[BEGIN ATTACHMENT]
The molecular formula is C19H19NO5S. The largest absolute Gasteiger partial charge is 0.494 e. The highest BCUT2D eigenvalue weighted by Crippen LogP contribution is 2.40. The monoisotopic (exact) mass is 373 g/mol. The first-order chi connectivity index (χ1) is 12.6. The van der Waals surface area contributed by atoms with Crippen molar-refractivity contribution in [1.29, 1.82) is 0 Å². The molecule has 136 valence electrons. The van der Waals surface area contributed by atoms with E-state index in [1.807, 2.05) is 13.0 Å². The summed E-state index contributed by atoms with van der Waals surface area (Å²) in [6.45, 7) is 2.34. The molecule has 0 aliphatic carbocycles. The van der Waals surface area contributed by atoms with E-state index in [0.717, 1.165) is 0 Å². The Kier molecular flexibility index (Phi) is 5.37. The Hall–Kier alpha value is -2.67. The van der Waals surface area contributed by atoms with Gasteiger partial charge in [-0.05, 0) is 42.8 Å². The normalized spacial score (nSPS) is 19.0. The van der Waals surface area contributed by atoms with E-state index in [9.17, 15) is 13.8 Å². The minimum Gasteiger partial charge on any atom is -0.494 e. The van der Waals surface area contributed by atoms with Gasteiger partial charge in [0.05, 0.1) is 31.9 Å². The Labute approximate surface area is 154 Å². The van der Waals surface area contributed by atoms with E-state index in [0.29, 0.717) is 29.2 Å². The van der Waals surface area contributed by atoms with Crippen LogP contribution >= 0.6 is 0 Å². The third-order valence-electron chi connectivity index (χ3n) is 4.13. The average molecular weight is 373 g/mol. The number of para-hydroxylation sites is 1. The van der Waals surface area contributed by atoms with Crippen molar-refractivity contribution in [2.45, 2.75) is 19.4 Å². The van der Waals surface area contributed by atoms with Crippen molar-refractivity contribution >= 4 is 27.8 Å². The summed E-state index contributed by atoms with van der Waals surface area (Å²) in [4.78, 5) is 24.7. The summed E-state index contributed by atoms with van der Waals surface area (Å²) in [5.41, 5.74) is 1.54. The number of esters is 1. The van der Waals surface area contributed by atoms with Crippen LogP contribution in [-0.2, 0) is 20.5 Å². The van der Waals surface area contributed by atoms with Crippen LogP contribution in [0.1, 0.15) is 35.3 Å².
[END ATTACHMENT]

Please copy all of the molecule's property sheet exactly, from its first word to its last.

The molecular formula is C19H19NO5S. The largest absolute Gasteiger partial charge is 0.494 e. The highest BCUT2D eigenvalue weighted by Crippen LogP contribution is 2.40. The monoisotopic (exact) mass is 373 g/mol. The first-order chi connectivity index (χ1) is 12.6. The van der Waals surface area contributed by atoms with Crippen molar-refractivity contribution in [1.29, 1.82) is 0 Å². The molecule has 136 valence electrons. The van der Waals surface area contributed by atoms with E-state index in [1.807, 2.05) is 13.0 Å². The summed E-state index contributed by atoms with van der Waals surface area (Å²) in [6.45, 7) is 2.34. The molecule has 0 aliphatic carbocycles. The van der Waals surface area contributed by atoms with E-state index in [0.717, 1.165) is 0 Å². The Kier molecular flexibility index (Phi) is 5.37. The Hall–Kier alpha value is -2.67. The van der Waals surface area contributed by atoms with Gasteiger partial charge in [-0.05, 0) is 42.8 Å². The normalized spacial score (nSPS) is 19.0. The van der Waals surface area contributed by atoms with E-state index in [9.17, 15) is 13.8 Å². The minimum Gasteiger partial charge on any atom is -0.494 e. The van der Waals surface area contributed by atoms with Gasteiger partial charge in [0.05, 0.1) is 31.9 Å². The Labute approximate surface area is 154 Å². The van der Waals surface area contributed by atoms with E-state index in [0.29, 0.717) is 29.2 Å². The van der Waals surface area contributed by atoms with Crippen LogP contribution >= 0.6 is 0 Å². The third-order valence-electron chi connectivity index (χ3n) is 4.13. The average molecular weight is 373 g/mol. The number of para-hydroxylation sites is 1. The van der Waals surface area contributed by atoms with Crippen molar-refractivity contribution in [2.45, 2.75) is 19.4 Å². The van der Waals surface area contributed by atoms with Crippen molar-refractivity contribution >= 4 is 27.8 Å². The summed E-state index contributed by atoms with van der Waals surface area (Å²) in [4.78, 5) is 24.7. The summed E-state index contributed by atoms with van der Waals surface area (Å²) in [5.41, 5.74) is 1.54. The number of esters is 1. The van der Waals surface area contributed by atoms with Crippen LogP contribution in [-0.2, 0) is 20.5 Å². The van der Waals surface area contributed by atoms with Crippen LogP contribution in [0.1, 0.15) is 35.3 Å².